Emma Mhic Mhathúna was a 37-year-old Irish mother of five who died on 7 October 2018 from cervical cancer – an easily diagnosed and treated cancer if discovered early. She died because of a cervical smear scandal in Ireland that led her to receive a false negative on her two pap smear tests in 2016 as a part of the CervicalCheck program run by Ireland’s Health Service Executive (HSE), which manages Ireland’s healthcare.
As a result of this cervical smear scandal, Ms. Mhathúna sued the HSE and the US clinical laboratory, Quest Diagnostics, which performed the tests. She settled in court for €7.5 million from HSE and Quest. Another US-based clinical laboratory, Clinical Pathology Laboratories (CPL) of Austin, TX, was involved in a similar lawsuit from another Irish woman, Vicky Phelan, who also received a false negative – they settled for €2.5 million.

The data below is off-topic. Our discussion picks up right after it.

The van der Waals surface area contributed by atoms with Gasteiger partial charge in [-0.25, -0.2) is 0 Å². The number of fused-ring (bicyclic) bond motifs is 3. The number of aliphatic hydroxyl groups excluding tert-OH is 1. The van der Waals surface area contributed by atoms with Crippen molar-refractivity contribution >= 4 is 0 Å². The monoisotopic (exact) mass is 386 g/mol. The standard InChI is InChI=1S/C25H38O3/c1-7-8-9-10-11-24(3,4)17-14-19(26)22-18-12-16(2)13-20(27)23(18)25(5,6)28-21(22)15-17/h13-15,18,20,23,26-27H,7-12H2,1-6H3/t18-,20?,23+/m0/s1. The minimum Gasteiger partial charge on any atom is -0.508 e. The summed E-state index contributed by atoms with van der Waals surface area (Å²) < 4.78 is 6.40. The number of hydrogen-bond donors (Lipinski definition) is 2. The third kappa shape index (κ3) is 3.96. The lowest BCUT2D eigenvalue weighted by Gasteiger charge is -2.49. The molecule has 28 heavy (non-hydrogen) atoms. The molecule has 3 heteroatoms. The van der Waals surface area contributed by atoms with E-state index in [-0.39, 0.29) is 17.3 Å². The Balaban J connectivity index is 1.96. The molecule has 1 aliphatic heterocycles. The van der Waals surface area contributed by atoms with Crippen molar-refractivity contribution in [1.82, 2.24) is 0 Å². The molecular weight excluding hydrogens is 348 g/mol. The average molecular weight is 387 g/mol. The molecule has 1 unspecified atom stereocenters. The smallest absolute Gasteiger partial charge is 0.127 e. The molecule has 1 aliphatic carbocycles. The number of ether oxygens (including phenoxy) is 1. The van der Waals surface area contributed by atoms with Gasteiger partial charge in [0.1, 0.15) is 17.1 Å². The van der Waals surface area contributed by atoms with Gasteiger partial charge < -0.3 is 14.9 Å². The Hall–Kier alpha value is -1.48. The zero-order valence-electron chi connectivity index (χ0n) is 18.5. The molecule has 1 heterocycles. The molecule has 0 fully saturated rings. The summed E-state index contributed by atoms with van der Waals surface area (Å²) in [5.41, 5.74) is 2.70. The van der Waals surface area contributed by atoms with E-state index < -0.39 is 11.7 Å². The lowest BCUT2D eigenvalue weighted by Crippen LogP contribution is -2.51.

Ms. Mhathúna’s death was both tragic and a cautionary tale about relying upon the results of this test.
Cervical smear test primer
The Pap test is named after the inventors, doctors Georgios Papanikolaou and Aurel Babeș. It is also known as the Pap smear, cervical smear, cervical screening, or smear test (see Note 1). It is a method to screen cervical cells to detect potentially pre-cancerous and cancerous cells in the cervix, the opening of the uterus. If these cells are found, the woman is usually directed to follow up with more diagnostic procedures to eliminate false positives or proceed with the treatment of cervical cancer.
The cervical smear test, when combined with appropriate follow-up, can reduce cervical cancer deaths by up to 80%. Unfortunately for Ms. Mhathúna, the false negative of her test meant she did not get the opportunity for appropriate actions to treat her cancer.